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Majlis Podcast: Protests And Palace Intrigue In Kazakhstan

Kazakh law enforcement officers detain participants at an opposition rally in Almaty on September 21.

Kazakhstan’s domestic political scene has been significantly more active since first President Nursultan Nazarbaev stepped down from office in March this year and installed Qasym-Zhomart Toqaev as his successor.

Small protests, sometimes just a single person, have been frequent and continue to draw clumsy responses from officials. The October 26 anti-Chinese protests were a good example, as police were out in force across major cities, dragging people, sometimes innocent passersby, to buses to be taken to police stations.

And although most already considered Nazarbaev, who enjoys broad powers under Kazakhstan’s constitution both as first president and in his current position as head of the Security Council, to still be in charge in Kazakhstan, for some reason it was necessary to publish on October 22 a presidential decree adopted but not made public on October 9, essentially confirming Nazarbaev’s central role in governing the country.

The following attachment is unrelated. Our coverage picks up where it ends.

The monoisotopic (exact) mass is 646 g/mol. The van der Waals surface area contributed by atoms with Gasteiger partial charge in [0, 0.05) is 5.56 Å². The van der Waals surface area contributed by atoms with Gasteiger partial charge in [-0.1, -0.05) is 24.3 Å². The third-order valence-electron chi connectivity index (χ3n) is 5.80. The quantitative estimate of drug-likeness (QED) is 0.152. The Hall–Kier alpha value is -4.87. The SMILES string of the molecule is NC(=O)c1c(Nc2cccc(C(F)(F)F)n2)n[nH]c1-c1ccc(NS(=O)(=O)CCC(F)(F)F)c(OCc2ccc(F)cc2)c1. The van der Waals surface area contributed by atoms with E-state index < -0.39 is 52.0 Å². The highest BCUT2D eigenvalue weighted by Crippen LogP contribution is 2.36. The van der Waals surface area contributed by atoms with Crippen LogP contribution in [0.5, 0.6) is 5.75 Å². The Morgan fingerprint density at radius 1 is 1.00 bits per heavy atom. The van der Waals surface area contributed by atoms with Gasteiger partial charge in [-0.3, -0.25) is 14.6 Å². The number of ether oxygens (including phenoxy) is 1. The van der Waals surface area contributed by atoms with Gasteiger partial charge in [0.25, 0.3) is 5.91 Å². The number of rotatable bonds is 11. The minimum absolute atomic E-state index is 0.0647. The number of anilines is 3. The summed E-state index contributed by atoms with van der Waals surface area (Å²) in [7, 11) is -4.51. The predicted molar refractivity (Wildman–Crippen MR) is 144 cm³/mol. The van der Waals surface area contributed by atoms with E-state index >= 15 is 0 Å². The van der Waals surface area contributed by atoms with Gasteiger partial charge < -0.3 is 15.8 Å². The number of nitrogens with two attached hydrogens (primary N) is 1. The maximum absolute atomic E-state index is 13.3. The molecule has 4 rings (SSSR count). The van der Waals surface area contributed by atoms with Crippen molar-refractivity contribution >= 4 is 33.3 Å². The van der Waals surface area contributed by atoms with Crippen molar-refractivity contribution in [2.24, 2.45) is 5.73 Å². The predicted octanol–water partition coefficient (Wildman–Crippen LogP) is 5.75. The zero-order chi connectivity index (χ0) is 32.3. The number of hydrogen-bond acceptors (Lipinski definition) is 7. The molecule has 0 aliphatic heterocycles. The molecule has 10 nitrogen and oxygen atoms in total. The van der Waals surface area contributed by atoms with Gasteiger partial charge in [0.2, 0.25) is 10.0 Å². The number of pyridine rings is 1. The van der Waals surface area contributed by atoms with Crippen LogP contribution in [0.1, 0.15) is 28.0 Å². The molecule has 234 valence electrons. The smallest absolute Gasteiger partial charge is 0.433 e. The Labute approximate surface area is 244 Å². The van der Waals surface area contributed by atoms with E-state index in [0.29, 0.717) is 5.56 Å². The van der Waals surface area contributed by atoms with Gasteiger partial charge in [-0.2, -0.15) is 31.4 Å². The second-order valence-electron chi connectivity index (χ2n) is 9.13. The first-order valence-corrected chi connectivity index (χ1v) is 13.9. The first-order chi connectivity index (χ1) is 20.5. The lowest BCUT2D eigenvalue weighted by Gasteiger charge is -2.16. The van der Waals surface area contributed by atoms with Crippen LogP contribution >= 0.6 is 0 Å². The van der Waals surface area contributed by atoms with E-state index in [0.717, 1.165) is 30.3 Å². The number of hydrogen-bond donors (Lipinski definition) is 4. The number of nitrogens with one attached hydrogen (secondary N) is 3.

On this week's podcast, RFE/RL's Media-Relations Manager Muhammad Tahir moderated a discussion on the latest events in Kazakhstan.

Participating from Almaty was Joanna Lillis, a veteran reporter on Central Asia and author of the book Dark Shadows: Inside The Secret World Of Kazakhstan. From Washington D.C., William Courtney, former U.S. ambassador to Kazakhstan and currently an adjunct senior fellow at the Rand Corporation, took part in the discussion. And from Nur-Sultan (formerly Astana), Kazakhstan, Aliya Izbassarova, the co-founder of the Qaharman human rights initiative, joined the podcast. As usual, I had a few things to say.

Majlis Podcast: Protests And Palace Intrigue In Kazakhstan
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Listen to the podcast above or subscribe to the Majlis on iTunes or on Google Podcasts.

About This Blog

Qishloq Ovozi is a blog by RFE/RL Central Asia specialist Bruce Pannier that aims to look at the events that are shaping Central Asia and its respective countries, connect the dots to shed light on why those processes are occurring, and identify the agents of change.

Content draws on the extensive knowledge and contacts of RFE/RL's Central Asian services but also allow scholars in the West, particularly younger scholars who will be tomorrow’s experts on the region, opportunities to share their views on the evolving situation at this Eurasian crossroad.

The name means "Village Voice" in Uzbek. But don't be fooled, Qishloq Ovozi is about all of Central Asia.


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